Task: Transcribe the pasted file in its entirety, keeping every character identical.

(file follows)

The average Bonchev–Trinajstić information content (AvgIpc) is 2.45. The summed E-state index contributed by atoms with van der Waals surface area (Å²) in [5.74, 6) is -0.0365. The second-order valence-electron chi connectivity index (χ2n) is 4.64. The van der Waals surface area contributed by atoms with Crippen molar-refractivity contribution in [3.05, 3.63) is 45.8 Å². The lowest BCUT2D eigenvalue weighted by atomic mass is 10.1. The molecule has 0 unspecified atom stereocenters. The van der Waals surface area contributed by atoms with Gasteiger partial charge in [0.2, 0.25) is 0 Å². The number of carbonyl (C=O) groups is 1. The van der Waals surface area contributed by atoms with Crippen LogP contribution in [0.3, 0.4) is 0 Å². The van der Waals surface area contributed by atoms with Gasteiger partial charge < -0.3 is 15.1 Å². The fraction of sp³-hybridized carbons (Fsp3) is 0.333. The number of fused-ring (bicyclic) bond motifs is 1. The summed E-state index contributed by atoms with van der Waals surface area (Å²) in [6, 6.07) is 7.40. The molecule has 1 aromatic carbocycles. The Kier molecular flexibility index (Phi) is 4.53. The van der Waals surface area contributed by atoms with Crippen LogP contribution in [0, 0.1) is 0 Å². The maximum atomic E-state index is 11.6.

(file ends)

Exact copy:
The average Bonchev–Trinajstić information content (AvgIpc) is 2.45. The summed E-state index contributed by atoms with van der Waals surface area (Å²) in [5.74, 6) is -0.0365. The second-order valence-electron chi connectivity index (χ2n) is 4.64. The van der Waals surface area contributed by atoms with Crippen molar-refractivity contribution in [3.05, 3.63) is 45.8 Å². The lowest BCUT2D eigenvalue weighted by atomic mass is 10.1. The molecule has 0 unspecified atom stereocenters. The van der Waals surface area contributed by atoms with Gasteiger partial charge in [0.2, 0.25) is 0 Å². The number of carbonyl (C=O) groups is 1. The van der Waals surface area contributed by atoms with Crippen LogP contribution in [0.3, 0.4) is 0 Å². The van der Waals surface area contributed by atoms with Gasteiger partial charge < -0.3 is 15.1 Å². The fraction of sp³-hybridized carbons (Fsp3) is 0.333. The number of fused-ring (bicyclic) bond motifs is 1. The summed E-state index contributed by atoms with van der Waals surface area (Å²) in [6, 6.07) is 7.40. The molecule has 1 aromatic carbocycles. The Kier molecular flexibility index (Phi) is 4.53. The van der Waals surface area contributed by atoms with Crippen LogP contribution in [0, 0.1) is 0 Å². The maximum atomic E-state index is 11.6.